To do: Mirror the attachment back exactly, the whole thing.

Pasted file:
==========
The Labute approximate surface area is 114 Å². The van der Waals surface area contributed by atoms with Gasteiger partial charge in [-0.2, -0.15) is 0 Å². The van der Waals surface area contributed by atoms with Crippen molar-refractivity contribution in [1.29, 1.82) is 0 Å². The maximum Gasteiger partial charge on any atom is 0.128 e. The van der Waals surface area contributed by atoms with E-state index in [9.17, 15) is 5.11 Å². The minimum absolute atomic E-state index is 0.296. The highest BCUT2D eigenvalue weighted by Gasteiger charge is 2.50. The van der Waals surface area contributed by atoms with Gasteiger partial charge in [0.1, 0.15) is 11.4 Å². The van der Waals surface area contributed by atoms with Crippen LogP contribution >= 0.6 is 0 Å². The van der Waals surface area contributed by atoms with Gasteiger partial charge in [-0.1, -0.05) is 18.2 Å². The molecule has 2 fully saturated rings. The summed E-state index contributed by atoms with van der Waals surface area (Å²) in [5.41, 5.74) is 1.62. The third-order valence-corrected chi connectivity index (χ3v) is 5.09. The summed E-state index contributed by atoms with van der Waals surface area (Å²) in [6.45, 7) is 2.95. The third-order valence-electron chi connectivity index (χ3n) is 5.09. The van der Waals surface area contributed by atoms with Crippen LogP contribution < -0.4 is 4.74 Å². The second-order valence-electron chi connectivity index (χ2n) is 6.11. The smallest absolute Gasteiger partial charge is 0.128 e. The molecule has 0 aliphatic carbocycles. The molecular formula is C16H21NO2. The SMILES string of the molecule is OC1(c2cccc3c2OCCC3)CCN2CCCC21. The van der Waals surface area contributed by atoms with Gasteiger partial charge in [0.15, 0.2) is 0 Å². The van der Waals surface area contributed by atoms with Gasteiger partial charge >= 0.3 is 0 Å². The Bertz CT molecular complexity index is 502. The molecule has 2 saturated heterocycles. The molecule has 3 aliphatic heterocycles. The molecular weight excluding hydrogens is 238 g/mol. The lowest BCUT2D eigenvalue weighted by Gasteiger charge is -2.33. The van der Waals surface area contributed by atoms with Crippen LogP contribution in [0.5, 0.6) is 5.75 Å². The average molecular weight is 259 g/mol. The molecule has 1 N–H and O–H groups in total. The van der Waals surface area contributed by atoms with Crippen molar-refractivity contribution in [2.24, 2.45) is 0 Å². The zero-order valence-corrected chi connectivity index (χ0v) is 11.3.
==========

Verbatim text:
The Labute approximate surface area is 114 Å². The van der Waals surface area contributed by atoms with Gasteiger partial charge in [-0.2, -0.15) is 0 Å². The van der Waals surface area contributed by atoms with Crippen molar-refractivity contribution in [1.29, 1.82) is 0 Å². The maximum Gasteiger partial charge on any atom is 0.128 e. The van der Waals surface area contributed by atoms with E-state index in [9.17, 15) is 5.11 Å². The minimum absolute atomic E-state index is 0.296. The highest BCUT2D eigenvalue weighted by Gasteiger charge is 2.50. The van der Waals surface area contributed by atoms with Gasteiger partial charge in [0.1, 0.15) is 11.4 Å². The van der Waals surface area contributed by atoms with Crippen LogP contribution >= 0.6 is 0 Å². The van der Waals surface area contributed by atoms with Gasteiger partial charge in [-0.1, -0.05) is 18.2 Å². The molecule has 2 fully saturated rings. The summed E-state index contributed by atoms with van der Waals surface area (Å²) in [5.41, 5.74) is 1.62. The third-order valence-corrected chi connectivity index (χ3v) is 5.09. The summed E-state index contributed by atoms with van der Waals surface area (Å²) in [6.45, 7) is 2.95. The third-order valence-electron chi connectivity index (χ3n) is 5.09. The van der Waals surface area contributed by atoms with Crippen LogP contribution < -0.4 is 4.74 Å². The second-order valence-electron chi connectivity index (χ2n) is 6.11. The smallest absolute Gasteiger partial charge is 0.128 e. The molecule has 0 aliphatic carbocycles. The molecular formula is C16H21NO2. The SMILES string of the molecule is OC1(c2cccc3c2OCCC3)CCN2CCCC21. The van der Waals surface area contributed by atoms with Gasteiger partial charge in [0.15, 0.2) is 0 Å². The van der Waals surface area contributed by atoms with Gasteiger partial charge >= 0.3 is 0 Å². The Bertz CT molecular complexity index is 502. The molecule has 2 saturated heterocycles. The molecule has 3 aliphatic heterocycles. The molecular weight excluding hydrogens is 238 g/mol. The lowest BCUT2D eigenvalue weighted by Gasteiger charge is -2.33. The van der Waals surface area contributed by atoms with Crippen LogP contribution in [0.5, 0.6) is 5.75 Å². The average molecular weight is 259 g/mol. The molecule has 1 N–H and O–H groups in total. The van der Waals surface area contributed by atoms with Crippen molar-refractivity contribution in [2.24, 2.45) is 0 Å². The zero-order valence-corrected chi connectivity index (χ0v) is 11.3.